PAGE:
View Single Post
Old May 20, 07, 8:46 pm
FlyerTalk Evangelist
Join Date: Nov 1999
Location: PDX
Programs: On a collision course with Kettledom
Posts: 25,550
Day 6

Penelope guided us from Hanover to Lubeck. This involved most autobahn travel, which mainly consisted of being passed at a 100 km/hour differential by Audis and BMWs. We barreled along in the right lane with the little Mercedes, and never went over 120 km/hr.

We got to the in-laws at around 3PM. My mother-in-law prepared a nice dinner, including one of my favorites, cucumber salad. I saw the cuke in the kitchen, it was labeled “Bio-Gurke”, which I guess meant organic cucumber. I, however, found it to be a great German word (ever more fun than “hack-fleich), and because its my nature, I picked up the word and repeated as often as possible (pronouncing it BAYH-O-GUR-KEN, which is only tangentially related to its actual German pronunciation). Unknown to me, every time I said the word, my MIL would go shopping, prepare and serve a cucumber salad. This would happen for any food I would happen to mention, and pretty much all the German I know are words found on a menu. So that was fun.

Day 7.
We had tickets to a Max Raabe concert in Shwerin that night, so we took a road trip into this former East German state capital. We toured the obligatory castle and church (this is part of the German constitution, I believe), and then stopped for coffee (or, in my case, hot chocolate, since I’m not a coffee drinker).

The concert was in a dreary hall, no doubt used at one time for Communist party meetings, gymnastics and tractor seminars. The hall’s lights did not have any dimmers, so when the concert started, the lights went instantly from full on to full off.

Max Raabe specializes in music of the 1920’s, or music in that style. Most of it was in German. I’m not sure why there would be much nostalgia for that time period in German history, all things considered, but this guy has been touring for 20 years, although I was not aware of his existence until the night I saw him. The in-laws and my wife liked it, although I kept thinking all this stuff could have been on one of Hitler’s mixtapes.

Day 8.
Cucumber salad.

Day 9.
More East Germany – this time, Wismar. This is another fairly poorly maintained city – probably very nice in its time. We stopped in a restaurant and I had plaice, which is a local fish made of bones flavored lightly with meat. Being Germany, the salad, potatoes, fish and desert all featured little pieces of bacon.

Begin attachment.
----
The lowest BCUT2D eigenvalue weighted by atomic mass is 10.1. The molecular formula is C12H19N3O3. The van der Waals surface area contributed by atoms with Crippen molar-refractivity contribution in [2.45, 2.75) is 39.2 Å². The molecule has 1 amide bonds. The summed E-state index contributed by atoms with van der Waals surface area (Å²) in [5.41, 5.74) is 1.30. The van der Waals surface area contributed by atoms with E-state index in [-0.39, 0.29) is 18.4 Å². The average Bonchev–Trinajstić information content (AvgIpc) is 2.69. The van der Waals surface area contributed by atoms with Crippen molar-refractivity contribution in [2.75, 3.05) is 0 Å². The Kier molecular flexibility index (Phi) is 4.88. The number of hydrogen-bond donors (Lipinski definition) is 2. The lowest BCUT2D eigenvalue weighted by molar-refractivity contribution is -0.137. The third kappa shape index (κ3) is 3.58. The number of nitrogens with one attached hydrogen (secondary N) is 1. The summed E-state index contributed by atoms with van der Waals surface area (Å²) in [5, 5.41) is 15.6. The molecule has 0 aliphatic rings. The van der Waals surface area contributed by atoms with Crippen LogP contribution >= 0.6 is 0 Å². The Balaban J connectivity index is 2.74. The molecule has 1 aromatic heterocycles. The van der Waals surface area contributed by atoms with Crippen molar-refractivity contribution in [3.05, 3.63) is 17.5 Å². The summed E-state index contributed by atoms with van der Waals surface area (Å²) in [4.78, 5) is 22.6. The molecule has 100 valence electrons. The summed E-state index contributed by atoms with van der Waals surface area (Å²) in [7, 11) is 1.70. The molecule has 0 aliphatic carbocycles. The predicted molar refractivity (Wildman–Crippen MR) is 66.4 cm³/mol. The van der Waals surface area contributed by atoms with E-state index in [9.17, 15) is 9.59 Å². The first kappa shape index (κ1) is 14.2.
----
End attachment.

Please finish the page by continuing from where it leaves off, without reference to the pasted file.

Day 13
My wife wanted a pair of shoes from a company called “Sioux” (don’t even ask why this is a German name, or how they pronounce it). Of course, that was too straightforward, so I was told I needed shoes, we would buy them, and by the way as long as we were there, my wife might as well pick up a pair.

As long as we were in downtown Lubeck, we stopped at the Niederegger-Café, which is home of local delicacy Marzipan. Niederegger sells marzipan shaped in all sorts of shapes -- hot dogs, loaves of bread, Poland… I had hot chocolate and some obscenely rich pastry.

Day 15
We scheduled a two-day return flight, so we didn’t have to make any sort of connection in Paris. We drove to Hamburg, and we had to dodge two marathons, the Lubeck and the Hamburg ones. We didn’t quite dodge the latter, but we were very early and still got to the airport in plenty of time to catch our mainline Air France flight – in business class, of course. We checked 3 of our bags through to San Francisco, and one for Paris.

Day 16
We left the Sheraton Airport hotel two hours before the flight, which was good, because we were leaving from the 2E satellite, which is located close to Frankfurt. Checking our one remaining bag was a much bigger production than I thought. Afterward, we did the 2E dance: You line up to go through immigration, than go through security (where everyone is frisked, whether you set off an alarm or not), then go though the maze where you need to board the bus for the satellite. They then put a sack on you head and ride you to the top-secret location of the most obscure duty-free shops in Europe. Luckily, there is a lounge there, where we stayed until boarding time. At the gate, you has a choice of 5 randomly created lines waiting to board the plane. There was no jetbridge, so small groups were let to a stairway leading to the 747.

We had front-row seats this time. It was a good flight. The seat-belt sign never went on until we landed, but I think the pilot forgot that there was a seat-belt light, since we did hit a few rough patches. Once again, the food was great, and I had a chocolate dessert that was probably the best dessert I ever had in a plane.
opus17 is offline